30th August 2021
The 9/11 attacks which shook the United States in 2001 were swiftly followed by President George W Bush’s announcement of a ‘war on terror’ in response to those attacks. In his speech to Congress on 20th September 2001 Bush stated,
“Our war on terror begins with al-Qaeda, but it does not end there. It will not end until every terrorist group of global reach has been found, stopped and defeated.”
Five days later Defence Secretary, Donald Rumsfeld, announced that the anti-terror campaign would be Operation Enduring Freedom, claiming that it would take years to fight.
The US response was clearly designed to reinforce the imperialist superpower’s assumption that it had carte blanche to pursue action across the globe, wherever its ‘interests’ were deemed to be under threat. Air strikes in October 2001 in Afghanistan were quickly followed by the deployment of ground forces by the US and its NATO allies. By December the final Taliban stronghold of Kandahar had fallen and the twenty year long occupation by the US led coalition was underway.
NATO leaders are keen to stress that the occupation was worth it, that getting rid of the Taliban in 2001 put an end to terrorist attacks being launched from Afghan soil and gave breathing space for the development of democracy in Afghanistan. Much noise is generated about the extent to which the US occupation allowed for the development of freedom for women in Afghanistan, allowing them to access education, training and employment.
As British troops finally departed Kabul over the weekend British Prime Minister, Boris Johnson, said it was,
“…a moment to reflect on everything we have sacrificed and everything we have achieved in the last two decades. Twenty years ago, in the wake of the 9/11 attacks, the first British soldier set foot on Afghan soil aiming to create a brighter future for the country and all its people. The nature of our engagement in Afghanistan may have changed, but our goals for the country have not.”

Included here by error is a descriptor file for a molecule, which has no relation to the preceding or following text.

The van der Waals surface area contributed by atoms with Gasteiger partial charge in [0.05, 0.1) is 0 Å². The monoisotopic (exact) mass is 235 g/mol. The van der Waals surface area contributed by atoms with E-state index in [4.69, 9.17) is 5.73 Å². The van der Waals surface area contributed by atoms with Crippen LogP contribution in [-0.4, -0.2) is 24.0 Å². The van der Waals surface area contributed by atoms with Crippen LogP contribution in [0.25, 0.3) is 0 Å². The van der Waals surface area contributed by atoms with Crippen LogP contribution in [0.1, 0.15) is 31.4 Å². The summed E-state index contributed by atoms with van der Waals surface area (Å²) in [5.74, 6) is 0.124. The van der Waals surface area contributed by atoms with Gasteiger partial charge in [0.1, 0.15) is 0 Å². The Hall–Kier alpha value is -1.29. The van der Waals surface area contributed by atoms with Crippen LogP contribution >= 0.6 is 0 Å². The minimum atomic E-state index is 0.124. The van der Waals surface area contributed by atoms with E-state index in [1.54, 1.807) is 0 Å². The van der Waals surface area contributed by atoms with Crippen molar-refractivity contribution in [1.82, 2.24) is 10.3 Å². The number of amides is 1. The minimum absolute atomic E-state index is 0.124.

Nearly 500 British service personnel have sacrificed their lives to maintain an imperialist grip on Afghanistan. After twenty years in defence of a puppet regime, outside intervention has achieved the return of the Taliban.
The brighter future for Afghanistan was already being developed by the People’s Democratic Party of Afghanistan (PDPA), in power from 1978 until 1992, when the country was plunged into civil war because the West, through the CIA, Saudi Arabia and Pakistan, armed Islamic insurgents to do everything in their power to prevent the Afghan people embarking on a road to socialism.
That road emphasised equality for women, including the right to education, training and employment, all of which were snatched away when the Taliban assumed power in 1996. Quite how the nature of the West’s engagement will change from 2021 onwards is not yet clear but in the past 40 years it has moved from arming insurgents, to undermining a popular government, watching the country descend into civil war, occupation to sustain a puppet administration, troop withdrawal, chaos and the return of fundamentalist Islam.
To suggest that Western intervention has been a disaster for the Afghan people would be an understatement.